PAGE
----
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Ron Ashmore

Retired civil servant offers to assist city improve its performance

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While many Canadians might find their municipal, provincial of federal government services lacking and complain about it, one local man is taking another approach.

David Webb, a retired Ontario civil servant living in the Dunsford area, sees things differently.  In a deputation to council made on Oct. 6, Webb offered to work pro-bono to assist the city to measure and improve the performance of city departments beginning first with a small pilot project.

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Unpaid property taxes in city lower than provincial average, audit shows

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In 2019 the city collected a little over $139 million in taxation from the citizens of Kawartha Lakes, with $5.57 remaining in unpaid taxes from 2019 currently sitting on the city’s books.

“The ratio of taxes not paid is 4.01 per cent,” Carolyn Daynes, the treasurer for Kawartha Lakes, told council at their September meeting.

“And any delinquency under 10 per cent is deemed okay by the province. The average of uncollected taxes across the province sits at 5.6 per cent so the city is generally doing a good job.”

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City fine tunes fireworks legislation; Ashmore opposes limits in bylaw

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By a vote of 8-1, Kawartha Lakes council passed a sweeping by-law that will limit the use of fireworks to just six different sets of days in the annual calendar. Special permits will be required for all other days.

Councillor Ron Ashmore wanted to debate the issue because he felt that the whole idea of a ban “was taking away a lot of enjoyment in people’s lives.”

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Council briefs: Cultural centre, road improvements, traffic calming

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Deferral of Cultural Centre Task Force

Donna Goodwin, economic development officer for arts, culture and heritage, asked council to defer the viability study of a Kawartha Lakes cultural centre until March 31, 2021.

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Turner proposes city use federal guidelines for conservation of local historic places

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Sir Sam Hughes' home, Lindsay. One of many lost homes that might have been saved under a heritage designation.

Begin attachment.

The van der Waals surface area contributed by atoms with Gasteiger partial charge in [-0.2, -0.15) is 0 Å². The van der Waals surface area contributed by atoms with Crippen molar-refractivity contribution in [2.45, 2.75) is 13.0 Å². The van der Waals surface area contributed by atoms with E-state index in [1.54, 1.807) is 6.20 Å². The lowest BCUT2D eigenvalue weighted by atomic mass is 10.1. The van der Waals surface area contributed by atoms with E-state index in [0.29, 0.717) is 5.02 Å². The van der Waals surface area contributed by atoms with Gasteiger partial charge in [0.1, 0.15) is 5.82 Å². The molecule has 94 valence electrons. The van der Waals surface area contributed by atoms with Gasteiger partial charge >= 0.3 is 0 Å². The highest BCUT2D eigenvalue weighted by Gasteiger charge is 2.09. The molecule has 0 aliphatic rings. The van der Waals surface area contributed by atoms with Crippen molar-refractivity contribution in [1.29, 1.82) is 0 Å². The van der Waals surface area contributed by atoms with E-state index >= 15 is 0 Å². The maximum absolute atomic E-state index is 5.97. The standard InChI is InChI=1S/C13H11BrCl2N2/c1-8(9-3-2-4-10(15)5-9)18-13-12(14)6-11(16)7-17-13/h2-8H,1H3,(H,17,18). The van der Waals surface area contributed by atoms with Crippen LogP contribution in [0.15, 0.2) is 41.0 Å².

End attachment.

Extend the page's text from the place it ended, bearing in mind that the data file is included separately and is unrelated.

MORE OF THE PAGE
Economic development officer for heritage, arts and culture for Kawartha Lakes Emily Turner, in a detailed and meticulous presentation to council at the recent committee of the whole meeting, proposed that the city look at adopting the “Guidelines for Conservation of Historic Places in Canada” as the city’s guiding document for conservation moving forward.

The document, originally developed by the federal government in 2003 and updated in 2010, is used by Parks Canada to help “preserve the historic value and conserve the qualities that make the site/building valuable to all Canadians.”

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Local state of emergency to continue; CAO in charge until end of summer

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Council has voted to keep the local state of emergency going, given the province has extended their own to July 1. They have also voted 8-1 to keep CAO Ron Taylor in charge of the city until the end of summer.

Mayor Andy Letham told council that the local Emergency Operations Centre group made up of the hospital, paramedic service, fire department and police and public health unit all recommended that the local state of emergency be consistent with the province’s to avoid confusion.

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Eleven roads earmarked for a ‘life cycle extension’ by city

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Eleven different stretches of road across the city have been earmarked for this year’s life cycle extension.

These roads have been chosen by the public works department for either/or local asphalt paving, local surface treatment, micro-resurfacing, slurry sealing or crack sealing.

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City debuts electronic council meeting as it deals with pandemic response

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April 28 marked the first electronic council meeting in the history of the Kawartha Lakes – and it passed with few glitches.

After passing a new bylaw to make the meeting legal, the clerk, CAO, mayor and all eight councillors spent the next two hours discussing and deliberating how the city has responded to the COVID-19 pandemic.

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